Axle sensed the Pacific Ocean vibrating around him and lethargically floated up from the sandy seabed, where he had been lounging.
They were right on time, and he loved being the cynosure of all eyes.
As the first group of divers descended into the crystal clear waters of the Pacific at the Castle Rock dive site, Axle swung his tail-fin a few times and gently glided into their view. Then came the part he loved best. As soon as they spotted him, their smooth, fluid movements were replaced by jerky contortions while they tried to direct each other’s attention towards Axle and simultaneously form a ring with the thumb and the forefinger—the universal ‘OK’ sign divers use to indicate an awesome sighting underwater.
He swam right up to the diver who seemed the most excited, and stayed with him, enjoying the wide-eyed look of amazement plastered on his face behind the mask. He hung around till the diver reached out and patted him hesitatingly. Satisfied, Axle floated away to collect some more adulation.
Behind my mask, I was still in a daze as I watched the 1.2m-long Malabar Cod swim away. During the pre-dive briefing, Richard, the dive master, had said we might see the cod, but I hadn’t expected the fish to swim up to me, peer into my mask and demand attention.
It had been a wonderful day so far. That morning, I had driven up to the Port Douglas Marina Mirage and checked into Quicksilver’s dive centre, where I had pre-booked a diving trip. The girl at the counter handed me my boarding pass and asked me to head out to berth No. 2 at the Marina.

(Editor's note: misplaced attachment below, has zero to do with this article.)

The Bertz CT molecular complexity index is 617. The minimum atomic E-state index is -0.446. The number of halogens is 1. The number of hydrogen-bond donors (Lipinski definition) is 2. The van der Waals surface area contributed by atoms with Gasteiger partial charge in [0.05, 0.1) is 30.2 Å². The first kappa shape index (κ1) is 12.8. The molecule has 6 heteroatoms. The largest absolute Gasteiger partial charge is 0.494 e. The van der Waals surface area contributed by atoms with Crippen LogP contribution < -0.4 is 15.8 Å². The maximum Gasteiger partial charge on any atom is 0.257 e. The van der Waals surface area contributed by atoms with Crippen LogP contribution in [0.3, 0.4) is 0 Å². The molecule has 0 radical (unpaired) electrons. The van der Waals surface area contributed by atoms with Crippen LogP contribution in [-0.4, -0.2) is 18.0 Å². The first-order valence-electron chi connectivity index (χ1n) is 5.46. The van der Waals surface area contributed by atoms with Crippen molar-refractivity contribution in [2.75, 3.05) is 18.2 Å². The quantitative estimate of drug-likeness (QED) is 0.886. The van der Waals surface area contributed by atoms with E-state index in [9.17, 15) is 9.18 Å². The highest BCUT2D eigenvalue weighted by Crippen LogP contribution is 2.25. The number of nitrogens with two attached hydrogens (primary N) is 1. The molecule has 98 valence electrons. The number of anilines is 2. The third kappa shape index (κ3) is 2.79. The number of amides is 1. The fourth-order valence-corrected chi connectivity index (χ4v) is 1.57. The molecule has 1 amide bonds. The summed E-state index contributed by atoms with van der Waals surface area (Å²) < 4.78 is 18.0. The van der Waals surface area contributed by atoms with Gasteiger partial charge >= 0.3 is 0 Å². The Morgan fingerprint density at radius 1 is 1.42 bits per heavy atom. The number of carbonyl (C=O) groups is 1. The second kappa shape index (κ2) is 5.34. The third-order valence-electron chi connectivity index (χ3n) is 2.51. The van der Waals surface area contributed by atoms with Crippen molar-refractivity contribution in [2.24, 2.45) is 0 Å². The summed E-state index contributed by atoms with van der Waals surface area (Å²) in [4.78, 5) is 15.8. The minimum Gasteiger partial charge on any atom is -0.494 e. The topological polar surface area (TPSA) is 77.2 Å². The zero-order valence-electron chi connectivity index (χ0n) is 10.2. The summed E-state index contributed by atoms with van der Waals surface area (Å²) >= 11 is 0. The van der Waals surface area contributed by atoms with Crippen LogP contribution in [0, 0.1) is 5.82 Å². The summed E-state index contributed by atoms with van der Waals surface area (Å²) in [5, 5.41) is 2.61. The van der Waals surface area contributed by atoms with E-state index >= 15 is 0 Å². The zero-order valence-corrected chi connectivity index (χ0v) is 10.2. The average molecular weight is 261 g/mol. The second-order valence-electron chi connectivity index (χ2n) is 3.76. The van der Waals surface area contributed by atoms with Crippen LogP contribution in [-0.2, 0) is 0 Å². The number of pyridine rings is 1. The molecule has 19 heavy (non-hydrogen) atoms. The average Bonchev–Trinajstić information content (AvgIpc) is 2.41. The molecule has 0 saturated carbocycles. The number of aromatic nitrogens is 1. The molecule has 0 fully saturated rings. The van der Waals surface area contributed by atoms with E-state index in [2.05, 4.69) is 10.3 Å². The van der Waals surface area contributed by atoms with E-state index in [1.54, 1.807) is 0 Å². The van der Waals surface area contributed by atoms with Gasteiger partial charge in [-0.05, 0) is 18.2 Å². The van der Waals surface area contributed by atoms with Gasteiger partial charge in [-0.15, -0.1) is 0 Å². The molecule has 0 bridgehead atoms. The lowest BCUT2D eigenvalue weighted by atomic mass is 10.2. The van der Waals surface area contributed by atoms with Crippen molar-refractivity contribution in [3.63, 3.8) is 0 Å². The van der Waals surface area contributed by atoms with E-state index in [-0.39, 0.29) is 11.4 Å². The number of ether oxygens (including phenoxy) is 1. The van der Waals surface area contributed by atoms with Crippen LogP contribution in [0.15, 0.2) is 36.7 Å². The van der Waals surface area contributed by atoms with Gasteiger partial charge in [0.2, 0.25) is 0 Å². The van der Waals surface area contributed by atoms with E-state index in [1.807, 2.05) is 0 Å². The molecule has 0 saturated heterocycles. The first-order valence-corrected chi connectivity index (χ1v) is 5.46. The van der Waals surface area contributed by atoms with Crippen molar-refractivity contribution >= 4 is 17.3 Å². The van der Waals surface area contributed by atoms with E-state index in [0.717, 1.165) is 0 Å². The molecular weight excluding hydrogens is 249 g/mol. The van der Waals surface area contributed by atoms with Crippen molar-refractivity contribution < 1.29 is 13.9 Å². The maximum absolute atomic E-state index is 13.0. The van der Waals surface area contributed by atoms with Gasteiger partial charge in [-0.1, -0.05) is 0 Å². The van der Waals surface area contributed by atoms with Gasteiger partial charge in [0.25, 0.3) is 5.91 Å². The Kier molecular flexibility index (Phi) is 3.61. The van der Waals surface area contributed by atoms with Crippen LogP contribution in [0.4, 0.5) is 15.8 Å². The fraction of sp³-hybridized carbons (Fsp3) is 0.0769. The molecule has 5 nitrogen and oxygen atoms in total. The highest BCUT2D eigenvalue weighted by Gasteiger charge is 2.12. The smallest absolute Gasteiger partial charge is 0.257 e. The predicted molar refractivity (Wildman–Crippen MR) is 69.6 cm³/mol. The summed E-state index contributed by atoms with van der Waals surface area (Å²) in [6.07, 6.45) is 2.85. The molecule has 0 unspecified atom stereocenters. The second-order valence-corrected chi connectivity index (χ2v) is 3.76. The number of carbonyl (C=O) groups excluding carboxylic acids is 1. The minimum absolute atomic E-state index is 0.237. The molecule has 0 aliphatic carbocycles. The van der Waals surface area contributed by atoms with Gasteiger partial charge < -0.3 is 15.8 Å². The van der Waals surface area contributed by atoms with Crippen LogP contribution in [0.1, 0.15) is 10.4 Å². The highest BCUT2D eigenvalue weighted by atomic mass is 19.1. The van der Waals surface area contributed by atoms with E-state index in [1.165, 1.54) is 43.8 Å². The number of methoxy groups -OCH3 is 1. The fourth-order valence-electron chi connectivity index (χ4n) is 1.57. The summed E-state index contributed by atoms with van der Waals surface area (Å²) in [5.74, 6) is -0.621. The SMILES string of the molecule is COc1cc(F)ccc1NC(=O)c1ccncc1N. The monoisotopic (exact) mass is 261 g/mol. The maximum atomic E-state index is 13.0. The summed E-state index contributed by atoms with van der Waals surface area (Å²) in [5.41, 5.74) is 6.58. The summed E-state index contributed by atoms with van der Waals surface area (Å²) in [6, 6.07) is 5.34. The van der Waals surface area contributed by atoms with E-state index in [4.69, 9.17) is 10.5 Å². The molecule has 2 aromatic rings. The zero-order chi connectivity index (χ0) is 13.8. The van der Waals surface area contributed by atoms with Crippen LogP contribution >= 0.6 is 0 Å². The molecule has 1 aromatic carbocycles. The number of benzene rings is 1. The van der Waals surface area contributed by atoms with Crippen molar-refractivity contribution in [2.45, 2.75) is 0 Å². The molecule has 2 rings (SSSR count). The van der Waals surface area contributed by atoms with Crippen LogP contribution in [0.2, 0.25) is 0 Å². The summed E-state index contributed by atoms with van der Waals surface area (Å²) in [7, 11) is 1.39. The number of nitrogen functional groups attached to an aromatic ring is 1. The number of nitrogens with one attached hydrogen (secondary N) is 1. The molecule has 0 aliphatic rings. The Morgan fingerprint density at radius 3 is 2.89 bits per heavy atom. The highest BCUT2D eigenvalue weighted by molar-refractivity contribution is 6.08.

Parked there was the Silversonic, a 29m-long modern catamaran capable of slicing the waves at 31 knots. Because of this high-speed capability, the Silversonic can get to the Agincourt Reef—on the edge of the Great Barrier Reef system, just 3.4km before the continental shelf where the seabed drops down to 1600m—in 90 minutes flat.
Standing on the gangway leading to the vessel was Jamie, holding his camera like a gunfighter. He was shooting everyone who stepped on to the boat that day. All through the day, Jamie and his colleague mingled with the divers both on the boat and underwater with their cameras and camcorders. The result was a CD full of pictures and a DVD that you could buy off them to show the world your underwater exploits.
While the 35 of us who were out diving on the day sat in the luxurious cabin and filled out forms about our dive experiences and medical conditions, the crew gave us the once-over to gauge sizes and retired to the rear of the boat to prepare our diving equipment. In the meantime, the skipper kept up a rapid fire commentary about the journey and our destination.
I was grouped with three divers of similar experience and briefed about the dive. Our first site was called Phil’s Reef, and Richard told us about the circuit we would be doing underwater.